CityMusic Cleveland answers handsomely to no master but itself (review)
Donald Rosenberg, The Plain Dealer, Thursday, March 7, 2013
Conductors weren’t important figures in front of orchestras until sometime in the 19th century, when the music became too big for ensemble members to shape works by themselves. So there’s nothing particularly strange – in the right pieces – about a modest-sized group of musicians performing as if they were immersed in chamber music.
CityMusic Cleveland is a chamber orchestra that usually has a conductor on hand for guidance, but this week’s program allows the players to make all of the decisions. At Wednesday’s concert at Fairmount Presbyterian Church in Cleveland Heights, works by Mozart, Weber and Haydn fared extremely well as filtered through the corporate sensibilities of two dozen or so CityMusic musicians.
There was one case in which a conductor would be irrelevant. Carl Maria von Weber’s Quintet for Clarinet and Strings, Op. 34, was performed in a version with string orchestra that doubles the quartet parts and adds a bass for harmonic foundation.
What made the performance special was the dashing and poetic playing of the soloist, Daniel Gilbert, the orchestra’s principal clarinet and former second clarinet of the Cleveland Orchestra. Nothing in Weber’s score appeared to faze this intrepid artist, who managed every acrobatic flight with panache and shaded the slow movement like a pensive opera singer.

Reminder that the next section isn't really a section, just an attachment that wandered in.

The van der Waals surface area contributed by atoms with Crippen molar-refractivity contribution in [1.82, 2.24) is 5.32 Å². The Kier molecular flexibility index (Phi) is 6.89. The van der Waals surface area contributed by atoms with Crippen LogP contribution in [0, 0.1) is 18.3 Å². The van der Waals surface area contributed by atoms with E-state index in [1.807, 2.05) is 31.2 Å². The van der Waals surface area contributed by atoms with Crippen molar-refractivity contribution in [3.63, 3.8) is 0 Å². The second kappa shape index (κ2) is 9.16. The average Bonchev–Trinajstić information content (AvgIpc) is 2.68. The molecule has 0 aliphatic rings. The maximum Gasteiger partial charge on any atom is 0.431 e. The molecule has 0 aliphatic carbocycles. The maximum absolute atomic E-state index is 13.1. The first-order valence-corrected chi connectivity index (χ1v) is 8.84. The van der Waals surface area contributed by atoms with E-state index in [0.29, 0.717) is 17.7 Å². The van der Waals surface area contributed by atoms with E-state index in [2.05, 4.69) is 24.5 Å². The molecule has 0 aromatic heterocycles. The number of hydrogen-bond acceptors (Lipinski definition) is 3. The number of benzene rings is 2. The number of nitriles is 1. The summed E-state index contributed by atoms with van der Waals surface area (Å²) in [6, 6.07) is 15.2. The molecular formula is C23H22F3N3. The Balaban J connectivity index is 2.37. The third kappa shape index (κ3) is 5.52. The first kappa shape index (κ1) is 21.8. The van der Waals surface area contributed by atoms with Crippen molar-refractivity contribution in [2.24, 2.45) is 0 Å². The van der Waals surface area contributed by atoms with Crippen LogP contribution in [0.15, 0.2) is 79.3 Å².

Superb clarinetist that he is, Gilbert triumphed at the extremities. He sent streams of vibrant sound into space when he wasn’t playing at an almost inaudible hush. From the lowest passages to those in the skies, he maintained focus and achieved a spectrum of expressive subtleties.
The small contingent of string players, led by guest concertmaster Aaron Berofsky, interacted with Gilbert on the most intimate scale. They had a chance to sit back and listen when the clarinetist offered a captivating encore, one of Morton Gould’s eight “Benny’s Gig" duos, with bass player Tracy Rowell.
The orchestra showed prowess on its own in two symphonies. Although Mozart wrote his Symphony No. 26 in his teens, it’s a work of remarkable finesse and charm, the three movements played without pause. Haydn’s Symphony No. 86 is the creation of a seasoned master full of characteristic wit, suspense and lyricism.
The performances were articulate and flexible, with a real sense of give-and-take amid handsome ensemble and solo playing. The winds made especially fine contributions in the rustic pages of the Haydn, and the communal energy in the finale was infectious.
A conductor might have tinkered a bit with balances, asking the brasses to be mindful of the tiny number of strings. But CityMusic proved that a chamber orchestra can function splendidly when the repertoire is apt and the players are willing to mix liberation with compromise.